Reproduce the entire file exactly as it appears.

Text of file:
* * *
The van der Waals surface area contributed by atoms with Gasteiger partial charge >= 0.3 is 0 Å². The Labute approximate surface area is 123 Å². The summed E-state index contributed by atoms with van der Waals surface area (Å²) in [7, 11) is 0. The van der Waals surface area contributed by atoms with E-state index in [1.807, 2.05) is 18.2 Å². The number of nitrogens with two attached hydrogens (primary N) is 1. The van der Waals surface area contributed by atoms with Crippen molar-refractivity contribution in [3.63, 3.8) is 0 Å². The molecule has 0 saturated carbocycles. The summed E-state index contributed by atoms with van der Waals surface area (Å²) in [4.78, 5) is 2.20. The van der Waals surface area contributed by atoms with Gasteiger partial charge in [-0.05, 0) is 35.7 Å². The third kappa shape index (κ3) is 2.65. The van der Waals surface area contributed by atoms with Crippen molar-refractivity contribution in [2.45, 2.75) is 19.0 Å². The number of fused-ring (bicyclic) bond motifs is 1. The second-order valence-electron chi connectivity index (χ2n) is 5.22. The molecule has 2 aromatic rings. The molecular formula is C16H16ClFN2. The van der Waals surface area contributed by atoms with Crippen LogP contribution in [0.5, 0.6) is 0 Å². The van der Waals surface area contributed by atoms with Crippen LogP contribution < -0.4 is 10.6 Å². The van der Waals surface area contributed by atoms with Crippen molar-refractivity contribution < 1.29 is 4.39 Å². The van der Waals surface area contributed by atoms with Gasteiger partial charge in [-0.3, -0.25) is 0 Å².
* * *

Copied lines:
The van der Waals surface area contributed by atoms with Gasteiger partial charge >= 0.3 is 0 Å². The Labute approximate surface area is 123 Å². The summed E-state index contributed by atoms with van der Waals surface area (Å²) in [7, 11) is 0. The van der Waals surface area contributed by atoms with E-state index in [1.807, 2.05) is 18.2 Å². The number of nitrogens with two attached hydrogens (primary N) is 1. The van der Waals surface area contributed by atoms with Crippen molar-refractivity contribution in [3.63, 3.8) is 0 Å². The molecule has 0 saturated carbocycles. The summed E-state index contributed by atoms with van der Waals surface area (Å²) in [4.78, 5) is 2.20. The van der Waals surface area contributed by atoms with Gasteiger partial charge in [-0.05, 0) is 35.7 Å². The third kappa shape index (κ3) is 2.65. The van der Waals surface area contributed by atoms with Crippen molar-refractivity contribution in [2.45, 2.75) is 19.0 Å². The number of fused-ring (bicyclic) bond motifs is 1. The second-order valence-electron chi connectivity index (χ2n) is 5.22. The molecule has 2 aromatic rings. The molecular formula is C16H16ClFN2. The van der Waals surface area contributed by atoms with Crippen LogP contribution in [0.5, 0.6) is 0 Å². The van der Waals surface area contributed by atoms with Crippen LogP contribution < -0.4 is 10.6 Å². The van der Waals surface area contributed by atoms with Crippen molar-refractivity contribution < 1.29 is 4.39 Å². The van der Waals surface area contributed by atoms with Gasteiger partial charge in [-0.3, -0.25) is 0 Å².